CALCDATE can simplify date calculations on the datebase. Let’s say that you are a compnay that has a 52-53 week fiscal year, and the year end is defined as the final Saturday in the year end month. You need to calculate the year end date and the number of days in the year.
DECLARE @YEM as int = 8
SELECT yr
,CAST([Last Saturday] as datetime) as [Last Saturday]
,DATEDIFF(d, [Last Saturday PY], [Last Saturday]) as [Days in Year]
FROM(
      SELECT yr
,wct.CALCDATE(yr, @YEM,DATEPART(d,wct.CALCDATE(yr, @YEM+1, 1)-7) + wct.Modulo((7 - DATEPART(DW,wct.CALCDATE(yr, @YEM+1, 1)-7)),7)) as [Last Saturday]
,wct.CALCDATE(yr-1, @YEM,DATEPART(d,wct.CALCDATE(yr-1, @YEM+1, 1)-7) + wct.Modulo((7 - DATEPART(DW,wct.CALCDATE(yr-1, @YEM+1, 1)-7)),7)) as [Last Saturday PY]
      FROM (
            VALUES
                  (2005),(2006),(2007),(2008),(2009),
                  (2010),(2011),(2012),(2013),(2014),
                  (2015),(2016),(2017),(2018),(2019)
                  ) n(yr)
            ) m
This produces the following result
        yr Last Saturday           Days in Year
----------- ----------------------- ------------
       2005 2005-08-27 00:00:00.000          364
       2006 2006-08-26 00:00:00.000          364
       2007 2007-08-25 00:00:00.000          364
       2008 2008-08-30 00:00:00.000          371
       2009 2009-08-29 00:00:00.000          364
       2010 2010-08-28 00:00:00.000          364
       2011 2011-08-27 00:00:00.000          364
       2012 2012-08-25 00:00:00.000          364
       2013 2013-08-31 00:00:00.000          371
       2014 2014-08-30 00:00:00.000          364
       2015 2015-08-29 00:00:00.000          364
       2016 2016-08-27 00:00:00.000          364
       2017 2017-08-26 00:00:00.000          364
       2018 2018-08-25 00:00:00.000          364
       2019 2019-08-31 00:00:00.000          371
 
(15 row(s) affected)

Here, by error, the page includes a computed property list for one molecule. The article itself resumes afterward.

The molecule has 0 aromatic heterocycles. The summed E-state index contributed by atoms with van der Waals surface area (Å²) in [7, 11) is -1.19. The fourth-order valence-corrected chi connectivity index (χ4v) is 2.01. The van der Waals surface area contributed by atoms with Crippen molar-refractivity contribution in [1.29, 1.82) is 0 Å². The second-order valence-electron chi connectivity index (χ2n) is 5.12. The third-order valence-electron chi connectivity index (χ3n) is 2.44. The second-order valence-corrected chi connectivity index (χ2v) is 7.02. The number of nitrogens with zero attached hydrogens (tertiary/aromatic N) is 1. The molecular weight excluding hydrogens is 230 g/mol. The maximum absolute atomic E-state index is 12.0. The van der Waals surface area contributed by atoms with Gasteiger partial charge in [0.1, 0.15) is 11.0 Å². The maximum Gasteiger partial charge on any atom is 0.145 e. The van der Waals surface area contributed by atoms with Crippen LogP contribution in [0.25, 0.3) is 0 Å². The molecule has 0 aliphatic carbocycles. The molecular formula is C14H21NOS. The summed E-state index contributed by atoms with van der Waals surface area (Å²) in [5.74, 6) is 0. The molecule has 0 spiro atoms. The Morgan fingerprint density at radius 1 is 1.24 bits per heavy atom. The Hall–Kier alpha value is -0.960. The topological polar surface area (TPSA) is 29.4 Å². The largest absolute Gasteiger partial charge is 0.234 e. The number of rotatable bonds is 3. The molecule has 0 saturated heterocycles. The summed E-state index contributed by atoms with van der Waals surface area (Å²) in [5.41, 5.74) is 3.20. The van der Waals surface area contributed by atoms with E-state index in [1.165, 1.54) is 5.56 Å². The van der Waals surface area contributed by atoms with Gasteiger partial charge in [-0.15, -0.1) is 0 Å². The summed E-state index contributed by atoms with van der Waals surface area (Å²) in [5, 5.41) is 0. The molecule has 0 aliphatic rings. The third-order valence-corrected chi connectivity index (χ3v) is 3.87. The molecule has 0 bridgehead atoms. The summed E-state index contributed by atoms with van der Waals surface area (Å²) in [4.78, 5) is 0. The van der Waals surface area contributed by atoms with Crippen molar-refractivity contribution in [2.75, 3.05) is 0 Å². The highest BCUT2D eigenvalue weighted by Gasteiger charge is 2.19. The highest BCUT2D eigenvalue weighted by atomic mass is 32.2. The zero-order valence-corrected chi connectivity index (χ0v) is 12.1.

In this example the year end date is the Saturday that falls closest to the last day of the fiscal year end month.
DECLARE @YEM as int = 8
SELECT yr
,CAST(YE as datetime) as [YE Date]
,DATEDIFF(d, PYE, YE) as [Days in Year]
FROM (
      SELECT yr
,wct.CALCDATE(yr, @YEM,DATEPART(d,wct.CALCDATE(yr, @YEM+1, 1)-4) + wct.Modulo((7 - DATEPART(DW,wct.CALCDATE(yr, @YEM+1, 1)-4)),7)) as YE
,wct.CALCDATE(yr-1, @YEM,DATEPART(d,wct.CALCDATE(yr-1, @YEM+1, 1)-4) + wct.Modulo((7 - DATEPART(DW,wct.CALCDATE(yr-1, @YEM+1, 1)-4)),7)) as PYE
      FROM (
            VALUES
                  (2005),(2006),(2007),(2008),(2009),
                  (2010),(2011),(2012),(2013),(2014),
                  (2015),(2016),(2017),(2018),(2019)
                  ) n(yr)
            ) m
This produces the following result.
         yr YE Date                 Days in Year
----------- ----------------------- ------------
       2005 2005-09-03 00:00:00.000          371
       2006 2006-09-02 00:00:00.000          364
       2007 2007-09-01 00:00:00.000          364
       2008 2008-08-30 00:00:00.000          364
       2009 2009-08-29 00:00:00.000          364
       2010 2010-08-28 00:00:00.000          364
       2011 2011-09-03 00:00:00.000          371
       2012 2012-09-01 00:00:00.000          364
       2013 2013-08-31 00:00:00.000          364
       2014 2014-08-30 00:00:00.000          364
       2015 2015-08-29 00:00:00.000          364
       2016 2016-09-03 00:00:00.000          371
       2017 2017-09-02 00:00:00.000          364
       2018 2018-09-01 00:00:00.000          364
       2019 2019-08-31 00:00:00.000          364
 
(15 row(s) affected)